Check-in kiosk and queue management vendor Jayex Healthcare became the first third-party application to go live in the production environment of Medtech’s new Application Layer EXchange (ALEX) platform. Fellow PMS vendor MyPractice announced it was also due to start using the methodology for its partnership program this year.

A study published in the New Zealand Journal of Primary Healthcare in September that surveyed 160 GPs, practice nurses and nurse practitioners found that the COVID-19 pandemic had boosted uptake and acceptance of the benefits of electronic prescribing, but also highlighted some of the technical deficiencies in existing systems. The University of Otago study found that while most GPs were resoundingly in favour of the shift to ePrescribing, some reported being ill-prepared and left struggling with technical issues.

The latest Ministry of Health figures show that more than 900 of the 1000 general practices in New Zealand are now using NZePS, compared to about 300 before the pandemic.

Secondary care

Ten hospitals across New Zealand are now linked in to the ICNET infection surveillance database hosted by Canterbury DHB, using Baxter Healthcare's ICNET on the public cloud. Canterbury has been using ICNET since 2012 but has worked with the ACC and Baxter over the past two years to support uptake of the platform to provide other DHB infection prevention teams with real time surveillance

The five Te Manawa Taki (TMT) DHBs signed a contract with Alcidion Group to pilot the OPENeP closed loop electronic medication management solution from Better Meds, which is distributed in NZ by Alcidion. The new solution will replace Taranaki DHB’s MedChart implementation, and if successful at the trial site at Hawera Hospital, will be rolled out to the other DHBs.

Private hospital provider Southern Cross Healthcare completed the roll out of its Orion Health clinical notes solution in April, and then set its sights on electronic vital signs and medication management.

Kaweka Health announced in September that it would implement Orion Health’s hospital information system at its new $70m private surgical hospital in Hastings, due to open next year. It will also roll out the Get Well patient engagement platform distributed in Australia and New Zealand by Hills Health Solutions.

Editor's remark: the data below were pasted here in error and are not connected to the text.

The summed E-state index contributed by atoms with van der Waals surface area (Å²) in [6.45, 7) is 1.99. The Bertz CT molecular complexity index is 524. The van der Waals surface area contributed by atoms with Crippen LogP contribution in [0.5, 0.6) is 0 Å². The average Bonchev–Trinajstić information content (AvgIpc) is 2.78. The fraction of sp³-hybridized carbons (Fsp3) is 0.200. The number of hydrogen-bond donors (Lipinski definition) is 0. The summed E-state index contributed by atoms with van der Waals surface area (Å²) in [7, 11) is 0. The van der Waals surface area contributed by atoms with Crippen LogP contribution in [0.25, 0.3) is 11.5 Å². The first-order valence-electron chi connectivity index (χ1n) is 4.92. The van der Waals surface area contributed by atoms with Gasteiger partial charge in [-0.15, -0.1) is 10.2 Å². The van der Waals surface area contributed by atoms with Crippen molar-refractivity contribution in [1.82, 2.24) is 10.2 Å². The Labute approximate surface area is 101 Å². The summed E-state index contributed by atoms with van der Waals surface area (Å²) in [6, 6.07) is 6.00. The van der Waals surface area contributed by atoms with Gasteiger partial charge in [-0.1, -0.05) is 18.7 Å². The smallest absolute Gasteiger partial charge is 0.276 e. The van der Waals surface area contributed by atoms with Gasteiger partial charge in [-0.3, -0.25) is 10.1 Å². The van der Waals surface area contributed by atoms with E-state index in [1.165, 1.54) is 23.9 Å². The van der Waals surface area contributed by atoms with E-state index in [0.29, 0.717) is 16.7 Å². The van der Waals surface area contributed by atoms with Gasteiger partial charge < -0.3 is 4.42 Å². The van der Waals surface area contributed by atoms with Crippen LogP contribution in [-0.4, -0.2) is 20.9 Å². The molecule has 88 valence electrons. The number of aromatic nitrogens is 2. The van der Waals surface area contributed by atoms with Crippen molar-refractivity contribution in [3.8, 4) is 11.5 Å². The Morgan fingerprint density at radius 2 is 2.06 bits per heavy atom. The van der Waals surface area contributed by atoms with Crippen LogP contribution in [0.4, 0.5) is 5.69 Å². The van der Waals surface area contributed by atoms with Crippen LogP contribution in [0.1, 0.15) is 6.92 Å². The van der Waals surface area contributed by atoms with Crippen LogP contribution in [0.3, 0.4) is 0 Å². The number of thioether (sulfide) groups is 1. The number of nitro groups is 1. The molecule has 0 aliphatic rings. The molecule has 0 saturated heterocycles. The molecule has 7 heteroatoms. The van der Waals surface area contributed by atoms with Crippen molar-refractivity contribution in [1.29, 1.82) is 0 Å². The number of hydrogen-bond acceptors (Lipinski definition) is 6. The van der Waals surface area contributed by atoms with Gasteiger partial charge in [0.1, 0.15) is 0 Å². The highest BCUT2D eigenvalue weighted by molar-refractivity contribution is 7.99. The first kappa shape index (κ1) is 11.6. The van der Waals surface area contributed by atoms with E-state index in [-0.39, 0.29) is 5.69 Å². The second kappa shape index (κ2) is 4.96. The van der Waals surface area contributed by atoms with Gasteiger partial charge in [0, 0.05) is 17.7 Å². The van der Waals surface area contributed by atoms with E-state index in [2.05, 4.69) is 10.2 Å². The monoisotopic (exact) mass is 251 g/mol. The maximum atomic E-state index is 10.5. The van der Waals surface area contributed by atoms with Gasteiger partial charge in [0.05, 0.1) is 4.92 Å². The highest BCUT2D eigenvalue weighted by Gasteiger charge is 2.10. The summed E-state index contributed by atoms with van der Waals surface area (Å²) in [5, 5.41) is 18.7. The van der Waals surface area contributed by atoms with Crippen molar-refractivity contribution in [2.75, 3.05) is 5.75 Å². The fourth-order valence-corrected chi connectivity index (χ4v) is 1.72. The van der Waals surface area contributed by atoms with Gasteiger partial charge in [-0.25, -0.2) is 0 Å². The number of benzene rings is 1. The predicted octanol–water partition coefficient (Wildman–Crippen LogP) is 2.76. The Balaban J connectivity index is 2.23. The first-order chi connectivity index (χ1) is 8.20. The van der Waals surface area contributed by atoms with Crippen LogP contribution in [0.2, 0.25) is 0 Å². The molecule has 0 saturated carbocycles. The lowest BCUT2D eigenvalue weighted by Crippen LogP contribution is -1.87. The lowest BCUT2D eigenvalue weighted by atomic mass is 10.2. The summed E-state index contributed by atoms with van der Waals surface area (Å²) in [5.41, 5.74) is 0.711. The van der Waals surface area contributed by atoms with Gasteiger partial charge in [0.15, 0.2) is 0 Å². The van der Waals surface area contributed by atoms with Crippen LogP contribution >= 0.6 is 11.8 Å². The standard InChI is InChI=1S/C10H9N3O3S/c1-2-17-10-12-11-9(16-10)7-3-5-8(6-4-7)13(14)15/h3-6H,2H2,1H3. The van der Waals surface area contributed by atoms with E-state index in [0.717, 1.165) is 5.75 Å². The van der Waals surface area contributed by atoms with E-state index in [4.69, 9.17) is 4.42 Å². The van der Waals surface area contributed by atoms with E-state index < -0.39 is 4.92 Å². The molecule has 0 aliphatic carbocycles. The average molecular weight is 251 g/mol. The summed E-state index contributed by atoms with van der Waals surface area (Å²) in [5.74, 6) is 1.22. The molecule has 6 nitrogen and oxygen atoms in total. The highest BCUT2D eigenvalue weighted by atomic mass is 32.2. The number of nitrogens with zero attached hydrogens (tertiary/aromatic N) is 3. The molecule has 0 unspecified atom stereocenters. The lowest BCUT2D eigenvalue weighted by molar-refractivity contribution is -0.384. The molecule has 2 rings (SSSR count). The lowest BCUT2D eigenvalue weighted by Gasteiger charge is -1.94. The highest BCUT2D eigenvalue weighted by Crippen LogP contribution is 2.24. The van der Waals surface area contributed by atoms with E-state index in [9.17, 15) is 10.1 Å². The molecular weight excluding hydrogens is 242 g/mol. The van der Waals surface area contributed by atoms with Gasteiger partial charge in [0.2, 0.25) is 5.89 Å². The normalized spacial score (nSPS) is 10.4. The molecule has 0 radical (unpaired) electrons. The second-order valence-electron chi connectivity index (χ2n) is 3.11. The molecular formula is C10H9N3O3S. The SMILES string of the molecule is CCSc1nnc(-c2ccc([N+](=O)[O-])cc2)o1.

All four Northern region DHBs are now on a single instance of the Orion Health regional clinical portal, with Northland DHB recently going live with the upgrade. Waitematā and Counties Manukau DHBs upgraded to Orion Health’s Clinical Portal 8 in 2018 and Auckland went live last year.

Some of the more interesting software, apps and new players in the market that caught our eye this year included:

  • The FluTracking public health surveillance system is certainly not new, but the data it provided this year and last were quite incredible. 150,000 Kiwis and Aussies take part in the survey and it provided quite extraordinary evidence that the measures taken to reduce COVID infections had a huge effect on flu infections, with flu figures plummeting.
  • Bay of Plenty District Health Board went live with the Core Schedule vaccine clinic staff rostering module, having already used it in its community-based assessment centres during the pandemic. Hawkes Bay DHB also implemented the module to support its Covid-19 vaccination program.
  • Medtech made an interesting move by acquiring DrInfo, which markets a population health, audit and compliance tool used by over 50 per cent of New Zealand general practices. The healthcare technology investment firm behind Medtech, Acclivis Group, then bought Sydney-based community pharmacy software vendor Z Software in its first Australian investment.
  • Whanganui DHB went live with the Electronic Request Management System (ERMS) for eReferrals, the first North Island DHB to do so. ERMS has been used by South Island GPs for more than a decade to pre-populate referral forms and deliver them to hospital departments and specialists.
  • Auckland DHB announced it will roll out the TrakCare patient administration system (PAS) from InterSystems, with the cloud-hosted solution set to begin implementation in January 2022. The solution will replace three patient management systems used by the DHB.

Click here for Pulse+IT's New Zealand top 10 articles for 2021.

Posted in New Zealand eHealth

Tags: 2021 eHealth year in review